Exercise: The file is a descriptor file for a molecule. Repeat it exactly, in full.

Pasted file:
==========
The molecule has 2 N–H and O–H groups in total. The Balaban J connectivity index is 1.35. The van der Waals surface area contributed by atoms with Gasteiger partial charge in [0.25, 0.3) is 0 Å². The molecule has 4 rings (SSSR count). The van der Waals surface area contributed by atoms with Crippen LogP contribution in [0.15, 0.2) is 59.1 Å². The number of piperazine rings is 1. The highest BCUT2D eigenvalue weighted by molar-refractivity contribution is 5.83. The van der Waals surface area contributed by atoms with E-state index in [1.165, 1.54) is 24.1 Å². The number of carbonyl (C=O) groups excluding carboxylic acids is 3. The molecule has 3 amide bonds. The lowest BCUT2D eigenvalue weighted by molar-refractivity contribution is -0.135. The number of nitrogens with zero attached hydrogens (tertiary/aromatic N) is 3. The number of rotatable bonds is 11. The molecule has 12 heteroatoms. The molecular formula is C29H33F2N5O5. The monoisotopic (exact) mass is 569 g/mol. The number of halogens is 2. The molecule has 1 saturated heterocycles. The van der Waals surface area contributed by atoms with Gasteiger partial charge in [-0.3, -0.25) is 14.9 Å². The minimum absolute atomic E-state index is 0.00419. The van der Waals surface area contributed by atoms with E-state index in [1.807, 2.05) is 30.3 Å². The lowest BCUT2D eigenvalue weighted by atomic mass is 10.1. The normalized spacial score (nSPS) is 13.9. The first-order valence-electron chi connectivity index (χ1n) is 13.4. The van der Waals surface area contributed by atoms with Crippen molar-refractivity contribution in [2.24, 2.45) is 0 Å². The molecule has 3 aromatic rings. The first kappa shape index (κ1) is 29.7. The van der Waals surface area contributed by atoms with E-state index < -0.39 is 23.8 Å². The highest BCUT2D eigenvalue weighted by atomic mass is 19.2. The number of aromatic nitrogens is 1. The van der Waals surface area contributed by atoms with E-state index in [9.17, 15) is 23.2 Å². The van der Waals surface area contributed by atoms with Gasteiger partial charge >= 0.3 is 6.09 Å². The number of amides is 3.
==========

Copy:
The molecule has 2 N–H and O–H groups in total. The Balaban J connectivity index is 1.35. The van der Waals surface area contributed by atoms with Gasteiger partial charge in [0.25, 0.3) is 0 Å². The molecule has 4 rings (SSSR count). The van der Waals surface area contributed by atoms with Crippen LogP contribution in [0.15, 0.2) is 59.1 Å². The number of piperazine rings is 1. The highest BCUT2D eigenvalue weighted by molar-refractivity contribution is 5.83. The van der Waals surface area contributed by atoms with E-state index in [1.165, 1.54) is 24.1 Å². The number of carbonyl (C=O) groups excluding carboxylic acids is 3. The molecule has 3 amide bonds. The lowest BCUT2D eigenvalue weighted by molar-refractivity contribution is -0.135. The number of nitrogens with zero attached hydrogens (tertiary/aromatic N) is 3. The number of rotatable bonds is 11. The molecule has 12 heteroatoms. The molecular formula is C29H33F2N5O5. The monoisotopic (exact) mass is 569 g/mol. The number of halogens is 2. The molecule has 1 saturated heterocycles. The van der Waals surface area contributed by atoms with Gasteiger partial charge in [-0.3, -0.25) is 14.9 Å². The minimum absolute atomic E-state index is 0.00419. The van der Waals surface area contributed by atoms with E-state index in [1.807, 2.05) is 30.3 Å². The lowest BCUT2D eigenvalue weighted by atomic mass is 10.1. The normalized spacial score (nSPS) is 13.9. The first-order valence-electron chi connectivity index (χ1n) is 13.4. The van der Waals surface area contributed by atoms with Crippen molar-refractivity contribution in [2.24, 2.45) is 0 Å². The molecule has 3 aromatic rings. The first kappa shape index (κ1) is 29.7. The van der Waals surface area contributed by atoms with E-state index < -0.39 is 23.8 Å². The highest BCUT2D eigenvalue weighted by atomic mass is 19.2. The number of aromatic nitrogens is 1. The van der Waals surface area contributed by atoms with E-state index in [9.17, 15) is 23.2 Å². The van der Waals surface area contributed by atoms with Gasteiger partial charge >= 0.3 is 6.09 Å². The number of amides is 3.